Dick Gephardt campaign manager Steve Murphy

Excerpts from a Monitor breakfast on the Democratic presidential campaign.

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Dick Gephardt's campaign manager, Steve Murphy, got his start in politics as a University of Delaware student volunteering for Joseph Biden's 1972 Senate campaign. Mr. Murphy is now a partner in the political consulting firm of Murphy Putnam Media. Before co-founding that firm, he worked for or managed more than 20 political campaigns stretching back to Jimmy Carter's in 1976.

On whether an improving economy makes President Bush harder to beat:

"No, I don't think so. Regardless of his political fortunes, regardless of his approval rating, even when his approval ratings were in the 80s, his reelect numbers were always around 50 [percent] ... it hovers around 48 right now. I think you are definitely headed for exactly the same type of race in 2004 that we had in 2000, almost a dead-even split and obviously we feel that Dick Gephardt is the best candidate to win a race like that because he plays best in the swing electoral states."

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On the Gephardt campaign strategy versus Howard Dean:

"We have enough money to get through February 7, to get through Michigan [caucuses]... Our scenario ... is to win in Iowa [January 19], take that momentum into New Hampshire [January 27], finish in the first tier there, and then dominate on February 3, which is the Achilles heel of the Dean strategy. Which is why Dean is pushing so hard to win in both Iowa and New Hampshire, because he understands his vulnerability on February 3. Those are just not Dean type of states - South Carolina, Oklahoma, North Dakota, Missouri. These are states that we expect to do very well in."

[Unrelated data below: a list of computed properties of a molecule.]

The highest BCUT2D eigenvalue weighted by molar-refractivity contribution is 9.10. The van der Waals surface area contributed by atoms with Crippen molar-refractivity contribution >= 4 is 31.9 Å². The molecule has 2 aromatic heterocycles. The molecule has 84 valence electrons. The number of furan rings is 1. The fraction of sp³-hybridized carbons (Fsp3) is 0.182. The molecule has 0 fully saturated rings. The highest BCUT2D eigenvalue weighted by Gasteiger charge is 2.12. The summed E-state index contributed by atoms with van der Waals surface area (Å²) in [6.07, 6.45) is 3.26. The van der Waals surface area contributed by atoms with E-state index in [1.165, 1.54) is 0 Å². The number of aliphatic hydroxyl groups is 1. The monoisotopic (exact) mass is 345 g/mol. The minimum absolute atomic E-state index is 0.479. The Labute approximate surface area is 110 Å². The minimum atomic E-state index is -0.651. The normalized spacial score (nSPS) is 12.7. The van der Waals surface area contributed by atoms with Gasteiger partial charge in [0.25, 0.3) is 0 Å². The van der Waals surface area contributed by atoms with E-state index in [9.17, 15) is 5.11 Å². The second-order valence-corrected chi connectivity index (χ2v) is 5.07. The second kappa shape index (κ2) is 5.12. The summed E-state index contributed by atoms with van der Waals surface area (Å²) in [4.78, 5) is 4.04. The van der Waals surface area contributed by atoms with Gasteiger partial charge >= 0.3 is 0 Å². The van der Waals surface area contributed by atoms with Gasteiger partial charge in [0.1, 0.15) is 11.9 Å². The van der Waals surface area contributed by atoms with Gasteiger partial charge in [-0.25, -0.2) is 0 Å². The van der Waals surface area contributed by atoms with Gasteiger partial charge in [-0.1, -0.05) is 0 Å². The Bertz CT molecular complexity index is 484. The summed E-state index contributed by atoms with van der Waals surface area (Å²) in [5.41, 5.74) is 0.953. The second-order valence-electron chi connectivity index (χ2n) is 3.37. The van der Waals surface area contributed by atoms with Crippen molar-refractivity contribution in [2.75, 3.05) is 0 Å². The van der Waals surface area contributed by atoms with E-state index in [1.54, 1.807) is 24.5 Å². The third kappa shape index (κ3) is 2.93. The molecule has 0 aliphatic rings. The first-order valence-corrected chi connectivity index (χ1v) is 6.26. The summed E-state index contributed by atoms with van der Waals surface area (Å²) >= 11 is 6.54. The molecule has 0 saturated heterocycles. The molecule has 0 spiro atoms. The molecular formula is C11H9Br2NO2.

On what Democratic voters want:

"Dick Gephardt was pretty straightforward about this in his announcement speech that the way to defeat George W. Bush and what he wants to do as president is effect change with bold ideas and not by frittering around the edges of public policy. I do think that as a group, Democrats are in a mood to present a stark choice with George W. Bush rather than policies that just sort of moderate the Bush policies to a slight extent."

On Wesley Clark:

"Well, he is not taking away from anybody right now. Since he got into the race, his poll numbers have declined almost everywhere. He purports to be raising significant amounts of money and if this is true, he will be a tactical factor in some states. But he has not been able to espouse a rationale for his candidacy."

On John Kerry:

"He has kind of reinvented his candidacy a half-dozen times over the course of the year and eventually the hourglass is going to run out on him."

On running as an insider:

"Electorally, to be honest with you, this is Dick Gephardt's greatest strength and his greatest weakness. Our challenge as a campaign and his challenge as a candidate is obviously to make it overwhelmingly into a strength. ...There are a lot of voters who are initially attracted to that outsider rhetoric but there are a lot of voters who over time become highly suspicious of it as well."

On free trade:

"There is less geographical differentiation on this issue today then there has ever been in the past. There is basically a consensus within the Democratic Party today that trade agreements without any labor standards, without any environmental standards that result in jobs being lost to unfair foreign competition or being outsourced to places where workers are making 30-40 cents an hour are just bad for everybody. As Dick Gephardt discusses this issue, it is not just a matter of American workers unfairly losing their jobs. It is a matter of human rights around the world ... an international race to the bottom is not what is intended by our support for free trade...."

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